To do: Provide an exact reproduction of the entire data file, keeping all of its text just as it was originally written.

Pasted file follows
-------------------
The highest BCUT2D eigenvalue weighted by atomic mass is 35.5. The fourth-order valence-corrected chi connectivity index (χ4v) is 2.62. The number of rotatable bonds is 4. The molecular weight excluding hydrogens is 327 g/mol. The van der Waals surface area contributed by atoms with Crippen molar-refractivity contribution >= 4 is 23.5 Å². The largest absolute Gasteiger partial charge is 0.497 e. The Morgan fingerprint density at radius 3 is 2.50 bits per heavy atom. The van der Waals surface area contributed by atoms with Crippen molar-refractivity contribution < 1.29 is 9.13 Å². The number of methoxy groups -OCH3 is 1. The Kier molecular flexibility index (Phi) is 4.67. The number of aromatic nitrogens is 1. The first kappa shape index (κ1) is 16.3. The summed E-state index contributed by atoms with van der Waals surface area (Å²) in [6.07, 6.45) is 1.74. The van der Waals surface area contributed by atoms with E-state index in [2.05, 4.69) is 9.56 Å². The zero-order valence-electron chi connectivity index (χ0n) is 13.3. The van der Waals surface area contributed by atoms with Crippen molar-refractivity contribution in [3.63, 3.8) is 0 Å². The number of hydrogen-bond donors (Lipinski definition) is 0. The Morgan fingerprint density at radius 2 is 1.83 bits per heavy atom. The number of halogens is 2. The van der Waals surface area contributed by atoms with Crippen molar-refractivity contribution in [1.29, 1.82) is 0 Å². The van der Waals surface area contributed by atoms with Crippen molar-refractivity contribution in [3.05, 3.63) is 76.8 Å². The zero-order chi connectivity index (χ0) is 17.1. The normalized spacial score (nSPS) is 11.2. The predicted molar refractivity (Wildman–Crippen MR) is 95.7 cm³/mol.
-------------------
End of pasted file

The highest BCUT2D eigenvalue weighted by atomic mass is 35.5. The fourth-order valence-corrected chi connectivity index (χ4v) is 2.62. The number of rotatable bonds is 4. The molecular weight excluding hydrogens is 327 g/mol. The van der Waals surface area contributed by atoms with Crippen molar-refractivity contribution >= 4 is 23.5 Å². The largest absolute Gasteiger partial charge is 0.497 e. The Morgan fingerprint density at radius 3 is 2.50 bits per heavy atom. The van der Waals surface area contributed by atoms with Crippen molar-refractivity contribution < 1.29 is 9.13 Å². The number of methoxy groups -OCH3 is 1. The Kier molecular flexibility index (Phi) is 4.67. The number of aromatic nitrogens is 1. The first kappa shape index (κ1) is 16.3. The summed E-state index contributed by atoms with van der Waals surface area (Å²) in [6.07, 6.45) is 1.74. The van der Waals surface area contributed by atoms with E-state index in [2.05, 4.69) is 9.56 Å². The zero-order valence-electron chi connectivity index (χ0n) is 13.3. The van der Waals surface area contributed by atoms with Crippen molar-refractivity contribution in [3.63, 3.8) is 0 Å². The number of hydrogen-bond donors (Lipinski definition) is 0. The Morgan fingerprint density at radius 2 is 1.83 bits per heavy atom. The number of halogens is 2. The van der Waals surface area contributed by atoms with Crippen molar-refractivity contribution in [1.29, 1.82) is 0 Å². The van der Waals surface area contributed by atoms with Crippen molar-refractivity contribution in [3.05, 3.63) is 76.8 Å². The zero-order chi connectivity index (χ0) is 17.1. The normalized spacial score (nSPS) is 11.2. The predicted molar refractivity (Wildman–Crippen MR) is 95.7 cm³/mol.